It is true that Grand changes over the book. He finds within himself the words to express himself and knows how he would act differently given the chance. He is redeemed at the end when he overcomes illness.

However, it appears that the individuals who are the greatest heroes in real life are those who change the most when confronted with adversity. This is because they are the ones who will help others change. They can be role models and encourage people to find something deep within themselves to deal with suffering, find love or destroy evil. Change agents are the ones who can motivate people to fight against the Hitlers and not be afraid of change inside or the world around them.

Who is this person who changes the most? As noted, Grand transformd, but not to an extreme. Nor is it Rieux who is always willing to help others, Paneloux who does not actually alter his religious convictions, or even Cottard who changes for a while. Overall, it is Rambert who undergoes the greatest change over the first 170 pages of the book. At first he wants to leave Oran; he wants to run away and not face who he is inside. He does not want to get involved. Ignorance is bliss. However, he begins to change when realizing that he can make a difference if facing reality. He can be useful. As in real life, his transformation does not come easily, but rather gradually. First not running away, then accepting to stay, and finally not wanting to leave. Now, he is no longer a stranger to himself or to others. "Until now I always felt a stranger in this town, and that I'd no concern with you people. But now that I've seen what I have seen, I know that I belong here whether I want it or not. This business is everybody's…… [Read More]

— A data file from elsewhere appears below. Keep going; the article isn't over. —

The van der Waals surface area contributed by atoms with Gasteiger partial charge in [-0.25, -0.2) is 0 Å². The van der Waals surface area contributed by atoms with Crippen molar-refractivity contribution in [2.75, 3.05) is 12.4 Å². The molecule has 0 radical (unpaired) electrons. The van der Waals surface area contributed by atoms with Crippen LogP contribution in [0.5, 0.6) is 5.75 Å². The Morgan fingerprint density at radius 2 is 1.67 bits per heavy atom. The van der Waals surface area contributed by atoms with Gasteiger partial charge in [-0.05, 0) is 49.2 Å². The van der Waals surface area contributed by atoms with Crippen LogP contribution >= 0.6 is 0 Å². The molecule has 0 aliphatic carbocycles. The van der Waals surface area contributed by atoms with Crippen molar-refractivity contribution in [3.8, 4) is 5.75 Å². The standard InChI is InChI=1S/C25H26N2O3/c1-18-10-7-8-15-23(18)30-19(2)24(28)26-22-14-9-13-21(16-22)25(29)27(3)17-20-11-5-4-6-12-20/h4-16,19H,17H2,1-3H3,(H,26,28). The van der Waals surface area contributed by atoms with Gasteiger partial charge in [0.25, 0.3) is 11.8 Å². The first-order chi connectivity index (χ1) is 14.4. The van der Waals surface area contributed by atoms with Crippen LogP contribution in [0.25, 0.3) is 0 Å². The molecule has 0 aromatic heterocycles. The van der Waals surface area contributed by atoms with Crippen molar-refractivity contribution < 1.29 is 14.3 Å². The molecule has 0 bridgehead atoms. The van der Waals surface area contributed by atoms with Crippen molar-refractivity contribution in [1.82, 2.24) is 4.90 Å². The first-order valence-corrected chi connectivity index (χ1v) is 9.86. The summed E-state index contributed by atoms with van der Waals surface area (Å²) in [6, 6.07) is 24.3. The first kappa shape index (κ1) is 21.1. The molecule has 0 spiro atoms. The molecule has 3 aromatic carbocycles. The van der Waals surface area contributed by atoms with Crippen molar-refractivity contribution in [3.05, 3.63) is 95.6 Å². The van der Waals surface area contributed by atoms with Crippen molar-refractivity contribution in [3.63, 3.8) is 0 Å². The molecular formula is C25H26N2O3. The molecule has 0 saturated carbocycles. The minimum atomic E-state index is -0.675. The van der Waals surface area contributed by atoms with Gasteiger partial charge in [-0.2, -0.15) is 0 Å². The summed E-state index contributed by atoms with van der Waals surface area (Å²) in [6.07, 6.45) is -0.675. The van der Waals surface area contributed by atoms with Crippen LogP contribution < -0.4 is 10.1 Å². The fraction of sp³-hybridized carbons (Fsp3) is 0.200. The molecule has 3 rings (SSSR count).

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Camus the Search for Meaning Essay

Words: 594 Length: 2 Pages Document Type: Essay Paper #: 91022899

" By imagining Sisyphus happy, it then becomes possible to find our own happiness in no matter what situation.